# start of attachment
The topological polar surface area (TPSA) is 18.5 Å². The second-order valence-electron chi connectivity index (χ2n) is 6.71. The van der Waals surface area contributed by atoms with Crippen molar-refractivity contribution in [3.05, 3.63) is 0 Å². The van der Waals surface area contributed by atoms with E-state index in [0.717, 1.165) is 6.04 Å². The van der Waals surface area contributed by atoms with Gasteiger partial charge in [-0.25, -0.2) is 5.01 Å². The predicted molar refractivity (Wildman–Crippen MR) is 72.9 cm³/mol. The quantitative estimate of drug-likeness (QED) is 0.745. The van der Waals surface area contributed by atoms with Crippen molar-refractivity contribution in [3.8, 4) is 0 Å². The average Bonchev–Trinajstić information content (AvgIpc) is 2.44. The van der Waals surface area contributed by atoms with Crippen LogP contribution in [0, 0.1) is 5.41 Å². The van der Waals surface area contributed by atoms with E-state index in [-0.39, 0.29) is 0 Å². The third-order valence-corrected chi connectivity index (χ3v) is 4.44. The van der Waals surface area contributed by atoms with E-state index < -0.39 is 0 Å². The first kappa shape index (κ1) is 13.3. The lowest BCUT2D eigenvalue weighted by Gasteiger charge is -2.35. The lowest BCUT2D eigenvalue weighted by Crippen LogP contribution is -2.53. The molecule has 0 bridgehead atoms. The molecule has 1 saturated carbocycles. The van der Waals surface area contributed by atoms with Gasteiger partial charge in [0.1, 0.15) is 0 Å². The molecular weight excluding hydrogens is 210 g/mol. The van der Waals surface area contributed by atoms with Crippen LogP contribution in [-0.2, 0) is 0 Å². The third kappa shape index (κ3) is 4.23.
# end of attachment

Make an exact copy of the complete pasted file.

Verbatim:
The topological polar surface area (TPSA) is 18.5 Å². The second-order valence-electron chi connectivity index (χ2n) is 6.71. The van der Waals surface area contributed by atoms with Crippen molar-refractivity contribution in [3.05, 3.63) is 0 Å². The van der Waals surface area contributed by atoms with E-state index in [0.717, 1.165) is 6.04 Å². The van der Waals surface area contributed by atoms with Gasteiger partial charge in [-0.25, -0.2) is 5.01 Å². The predicted molar refractivity (Wildman–Crippen MR) is 72.9 cm³/mol. The quantitative estimate of drug-likeness (QED) is 0.745. The van der Waals surface area contributed by atoms with Crippen molar-refractivity contribution in [3.8, 4) is 0 Å². The average Bonchev–Trinajstić information content (AvgIpc) is 2.44. The van der Waals surface area contributed by atoms with Crippen LogP contribution in [0, 0.1) is 5.41 Å². The van der Waals surface area contributed by atoms with E-state index in [-0.39, 0.29) is 0 Å². The third-order valence-corrected chi connectivity index (χ3v) is 4.44. The van der Waals surface area contributed by atoms with E-state index < -0.39 is 0 Å². The first kappa shape index (κ1) is 13.3. The lowest BCUT2D eigenvalue weighted by Gasteiger charge is -2.35. The lowest BCUT2D eigenvalue weighted by Crippen LogP contribution is -2.53. The molecule has 0 bridgehead atoms. The molecule has 1 saturated carbocycles. The van der Waals surface area contributed by atoms with Gasteiger partial charge in [0.1, 0.15) is 0 Å². The molecular weight excluding hydrogens is 210 g/mol. The van der Waals surface area contributed by atoms with Crippen LogP contribution in [-0.2, 0) is 0 Å². The third kappa shape index (κ3) is 4.23.